Dynamically Forecasting Airline Departure Delay Probability Distributions for Individual Flights using Supervised Learning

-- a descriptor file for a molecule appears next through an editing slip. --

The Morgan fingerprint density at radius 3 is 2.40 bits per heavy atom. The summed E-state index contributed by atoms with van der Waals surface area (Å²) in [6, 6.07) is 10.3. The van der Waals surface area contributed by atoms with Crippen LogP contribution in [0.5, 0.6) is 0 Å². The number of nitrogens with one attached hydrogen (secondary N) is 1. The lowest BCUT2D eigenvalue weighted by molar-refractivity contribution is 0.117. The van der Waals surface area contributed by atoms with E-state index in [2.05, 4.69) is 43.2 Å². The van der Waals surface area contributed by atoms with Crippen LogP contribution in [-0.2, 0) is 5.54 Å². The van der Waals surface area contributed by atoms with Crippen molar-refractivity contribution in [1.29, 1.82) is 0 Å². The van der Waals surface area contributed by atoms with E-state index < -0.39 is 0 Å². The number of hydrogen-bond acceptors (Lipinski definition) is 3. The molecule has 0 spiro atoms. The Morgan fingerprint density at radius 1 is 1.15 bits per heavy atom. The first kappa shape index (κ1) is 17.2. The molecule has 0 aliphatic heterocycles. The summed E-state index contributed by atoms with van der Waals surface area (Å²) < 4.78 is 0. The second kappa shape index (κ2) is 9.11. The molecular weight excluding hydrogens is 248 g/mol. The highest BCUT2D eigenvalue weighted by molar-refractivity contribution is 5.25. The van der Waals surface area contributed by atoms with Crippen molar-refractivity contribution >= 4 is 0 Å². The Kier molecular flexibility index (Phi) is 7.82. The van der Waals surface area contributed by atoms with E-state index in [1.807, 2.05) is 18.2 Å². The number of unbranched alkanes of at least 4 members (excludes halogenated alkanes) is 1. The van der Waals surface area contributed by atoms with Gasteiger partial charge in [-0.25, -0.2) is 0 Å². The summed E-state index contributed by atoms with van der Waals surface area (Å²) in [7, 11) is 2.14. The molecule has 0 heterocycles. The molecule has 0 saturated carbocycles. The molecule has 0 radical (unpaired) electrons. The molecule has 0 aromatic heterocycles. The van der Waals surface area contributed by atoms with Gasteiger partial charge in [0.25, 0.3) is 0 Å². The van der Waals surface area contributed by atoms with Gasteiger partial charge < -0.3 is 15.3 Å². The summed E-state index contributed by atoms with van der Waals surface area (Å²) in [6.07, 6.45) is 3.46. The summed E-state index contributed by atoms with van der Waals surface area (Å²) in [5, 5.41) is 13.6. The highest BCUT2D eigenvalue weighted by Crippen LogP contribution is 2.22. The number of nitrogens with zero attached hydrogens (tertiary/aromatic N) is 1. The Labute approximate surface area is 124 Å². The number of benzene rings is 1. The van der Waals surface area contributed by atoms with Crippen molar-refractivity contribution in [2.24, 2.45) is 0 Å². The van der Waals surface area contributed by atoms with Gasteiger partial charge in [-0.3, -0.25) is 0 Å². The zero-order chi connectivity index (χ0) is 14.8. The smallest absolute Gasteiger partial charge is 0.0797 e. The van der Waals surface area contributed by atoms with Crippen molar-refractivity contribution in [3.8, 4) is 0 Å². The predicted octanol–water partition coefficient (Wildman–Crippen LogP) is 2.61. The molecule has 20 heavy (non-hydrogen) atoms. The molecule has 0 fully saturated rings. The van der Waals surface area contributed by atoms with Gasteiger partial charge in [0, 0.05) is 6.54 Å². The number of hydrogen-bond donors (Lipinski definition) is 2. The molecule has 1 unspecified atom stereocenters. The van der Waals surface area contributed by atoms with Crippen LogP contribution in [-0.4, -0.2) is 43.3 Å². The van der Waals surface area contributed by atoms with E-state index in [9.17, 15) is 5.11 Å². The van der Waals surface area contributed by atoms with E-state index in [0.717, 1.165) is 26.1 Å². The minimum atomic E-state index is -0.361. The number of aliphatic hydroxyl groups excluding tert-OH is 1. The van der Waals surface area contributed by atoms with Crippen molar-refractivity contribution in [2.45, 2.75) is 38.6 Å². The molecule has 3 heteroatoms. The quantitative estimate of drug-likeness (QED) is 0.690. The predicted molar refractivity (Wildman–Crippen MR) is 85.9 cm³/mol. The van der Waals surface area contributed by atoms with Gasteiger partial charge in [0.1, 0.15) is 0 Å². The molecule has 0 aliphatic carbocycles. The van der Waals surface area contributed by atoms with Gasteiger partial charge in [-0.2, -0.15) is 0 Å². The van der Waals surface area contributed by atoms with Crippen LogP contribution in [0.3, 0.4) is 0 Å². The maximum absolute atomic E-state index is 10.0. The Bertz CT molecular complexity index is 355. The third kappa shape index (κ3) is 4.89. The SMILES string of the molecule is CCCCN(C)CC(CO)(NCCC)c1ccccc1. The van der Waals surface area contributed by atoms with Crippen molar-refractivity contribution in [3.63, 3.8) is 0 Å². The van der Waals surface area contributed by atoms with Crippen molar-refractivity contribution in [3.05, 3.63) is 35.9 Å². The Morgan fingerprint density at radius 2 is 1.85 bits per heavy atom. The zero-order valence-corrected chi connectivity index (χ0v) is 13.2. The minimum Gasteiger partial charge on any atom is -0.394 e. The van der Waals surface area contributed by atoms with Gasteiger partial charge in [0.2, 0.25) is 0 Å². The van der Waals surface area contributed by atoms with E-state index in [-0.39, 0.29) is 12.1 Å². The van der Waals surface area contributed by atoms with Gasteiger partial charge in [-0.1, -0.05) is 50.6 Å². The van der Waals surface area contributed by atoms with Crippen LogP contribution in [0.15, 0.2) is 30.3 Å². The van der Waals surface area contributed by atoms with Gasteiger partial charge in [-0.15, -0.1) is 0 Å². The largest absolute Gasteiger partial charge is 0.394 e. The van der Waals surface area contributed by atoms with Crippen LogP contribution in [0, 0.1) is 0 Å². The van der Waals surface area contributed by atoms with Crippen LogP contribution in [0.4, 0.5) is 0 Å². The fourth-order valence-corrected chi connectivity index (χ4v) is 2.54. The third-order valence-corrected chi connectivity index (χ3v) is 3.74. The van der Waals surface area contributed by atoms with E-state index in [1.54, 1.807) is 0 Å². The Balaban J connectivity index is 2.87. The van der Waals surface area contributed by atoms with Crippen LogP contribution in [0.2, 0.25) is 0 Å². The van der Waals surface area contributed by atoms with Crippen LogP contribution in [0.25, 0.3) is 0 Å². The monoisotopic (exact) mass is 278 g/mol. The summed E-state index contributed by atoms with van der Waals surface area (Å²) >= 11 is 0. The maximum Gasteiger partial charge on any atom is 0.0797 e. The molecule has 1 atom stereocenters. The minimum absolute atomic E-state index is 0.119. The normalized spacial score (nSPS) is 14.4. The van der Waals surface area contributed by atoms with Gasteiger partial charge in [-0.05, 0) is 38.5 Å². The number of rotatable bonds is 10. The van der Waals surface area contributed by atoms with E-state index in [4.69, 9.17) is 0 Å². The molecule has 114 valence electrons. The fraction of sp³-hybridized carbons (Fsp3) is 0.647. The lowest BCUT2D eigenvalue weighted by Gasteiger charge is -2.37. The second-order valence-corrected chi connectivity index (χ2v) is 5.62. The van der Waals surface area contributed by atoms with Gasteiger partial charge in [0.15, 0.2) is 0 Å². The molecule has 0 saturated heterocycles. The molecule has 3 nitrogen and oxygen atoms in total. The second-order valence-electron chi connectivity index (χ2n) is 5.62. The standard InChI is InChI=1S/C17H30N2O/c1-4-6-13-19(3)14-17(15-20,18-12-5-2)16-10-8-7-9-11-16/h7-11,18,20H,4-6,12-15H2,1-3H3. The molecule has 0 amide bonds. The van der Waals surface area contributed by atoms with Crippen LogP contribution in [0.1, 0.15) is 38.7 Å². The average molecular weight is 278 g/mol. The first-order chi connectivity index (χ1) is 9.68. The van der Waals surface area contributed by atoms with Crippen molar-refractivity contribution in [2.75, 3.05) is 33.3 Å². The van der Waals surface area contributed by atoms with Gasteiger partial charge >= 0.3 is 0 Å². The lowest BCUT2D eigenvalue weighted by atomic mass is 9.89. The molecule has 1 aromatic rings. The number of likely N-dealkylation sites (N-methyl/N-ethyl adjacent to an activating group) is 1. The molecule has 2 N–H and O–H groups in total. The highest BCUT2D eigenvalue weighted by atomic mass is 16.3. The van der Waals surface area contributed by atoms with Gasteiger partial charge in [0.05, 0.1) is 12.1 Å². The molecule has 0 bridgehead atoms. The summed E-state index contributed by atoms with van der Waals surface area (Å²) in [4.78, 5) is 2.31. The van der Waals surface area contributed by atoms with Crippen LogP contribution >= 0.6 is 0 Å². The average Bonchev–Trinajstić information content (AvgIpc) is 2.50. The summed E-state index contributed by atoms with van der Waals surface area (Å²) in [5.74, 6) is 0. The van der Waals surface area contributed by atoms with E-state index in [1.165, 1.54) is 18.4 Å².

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Punctuality is a key performance indicator for any airline. Hub-and-spoke airlines are particularly committed to on-time arrivals to guarantee passenger connections. Flights that are delayed at departure need to compensate for the lost time whilst airborne. Because fueling takes place well before scheduled departure, predicted departure delays determine the planned fuel amounts for en-route speed optimization. To prevent unnecessary fuel burn, airlines benefit from highly accurate departure delay predictions. This study aims to extend previous work on airline departure delay forecasting to a dynamic and probabilistic domain, whilst incorporating novel day-of-operations airline information to further minimize prediction errors. Random Forest, CatBoost, and Deep Neural Network models were proposed for a case study on KLM departures from Amsterdam Airport Schiphol between 1 January 2020 and 1 August 2023. The Random Forest model was selected for its superior probabilistic performance and high accuracy in predicting delays between 5 and 25 minutes, for which en-route speed optimization has the largest effect. The departure delay probability distribution forecasts are made at six distinct prediction moments: 90, 75, 60, 45, 30, and 15 minutes before scheduled departure time. At the 90-minute prediction horizon, the model reaches a Mean Absolute Error (MAE) of 8.46 minutes and a Root Mean Square Error (RMSE) of 11.91 minutes. Simultaneously, for 76% of flights, the actual delay is within the predicted probability distribution range. Considering the costs and emissions associated with the decision-making following the departure delay prediction model, this study puts strong emphasis on explainability. Flight dispatchers are therefore provided not only the predicted departure delay but also the main factors impacting the prediction, explaining the context of the flight. The versatility of the model was demonstrated in two shadow runs, where delays caused by familiar and unfamiliar factors were successfully predicted.